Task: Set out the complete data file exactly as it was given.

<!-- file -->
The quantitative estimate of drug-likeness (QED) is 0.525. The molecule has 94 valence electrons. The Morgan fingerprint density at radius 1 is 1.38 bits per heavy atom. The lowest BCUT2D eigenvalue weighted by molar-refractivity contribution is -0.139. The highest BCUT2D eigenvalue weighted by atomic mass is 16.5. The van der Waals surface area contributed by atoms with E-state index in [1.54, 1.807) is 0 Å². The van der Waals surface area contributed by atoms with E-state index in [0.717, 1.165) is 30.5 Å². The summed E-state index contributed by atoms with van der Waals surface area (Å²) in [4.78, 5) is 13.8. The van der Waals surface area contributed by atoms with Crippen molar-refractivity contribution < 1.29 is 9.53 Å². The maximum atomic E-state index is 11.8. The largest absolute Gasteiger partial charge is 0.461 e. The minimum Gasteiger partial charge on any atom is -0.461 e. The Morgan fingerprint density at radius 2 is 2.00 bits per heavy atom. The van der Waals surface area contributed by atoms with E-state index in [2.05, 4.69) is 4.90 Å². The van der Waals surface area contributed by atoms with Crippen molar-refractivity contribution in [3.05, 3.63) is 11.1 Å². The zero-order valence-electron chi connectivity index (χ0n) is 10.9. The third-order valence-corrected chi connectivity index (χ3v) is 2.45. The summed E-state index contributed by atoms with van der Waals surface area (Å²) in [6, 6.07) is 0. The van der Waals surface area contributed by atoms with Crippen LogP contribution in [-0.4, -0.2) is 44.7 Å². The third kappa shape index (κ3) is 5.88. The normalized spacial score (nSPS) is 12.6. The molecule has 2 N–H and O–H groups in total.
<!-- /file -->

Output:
The quantitative estimate of drug-likeness (QED) is 0.525. The molecule has 94 valence electrons. The Morgan fingerprint density at radius 1 is 1.38 bits per heavy atom. The lowest BCUT2D eigenvalue weighted by molar-refractivity contribution is -0.139. The highest BCUT2D eigenvalue weighted by atomic mass is 16.5. The van der Waals surface area contributed by atoms with E-state index in [1.54, 1.807) is 0 Å². The van der Waals surface area contributed by atoms with E-state index in [0.717, 1.165) is 30.5 Å². The summed E-state index contributed by atoms with van der Waals surface area (Å²) in [4.78, 5) is 13.8. The van der Waals surface area contributed by atoms with Crippen molar-refractivity contribution < 1.29 is 9.53 Å². The maximum atomic E-state index is 11.8. The largest absolute Gasteiger partial charge is 0.461 e. The minimum Gasteiger partial charge on any atom is -0.461 e. The Morgan fingerprint density at radius 2 is 2.00 bits per heavy atom. The van der Waals surface area contributed by atoms with E-state index in [2.05, 4.69) is 4.90 Å². The van der Waals surface area contributed by atoms with Crippen molar-refractivity contribution in [3.05, 3.63) is 11.1 Å². The zero-order valence-electron chi connectivity index (χ0n) is 10.9. The third-order valence-corrected chi connectivity index (χ3v) is 2.45. The summed E-state index contributed by atoms with van der Waals surface area (Å²) in [6, 6.07) is 0. The van der Waals surface area contributed by atoms with Crippen LogP contribution in [-0.4, -0.2) is 44.7 Å². The third kappa shape index (κ3) is 5.88. The normalized spacial score (nSPS) is 12.6. The molecule has 2 N–H and O–H groups in total.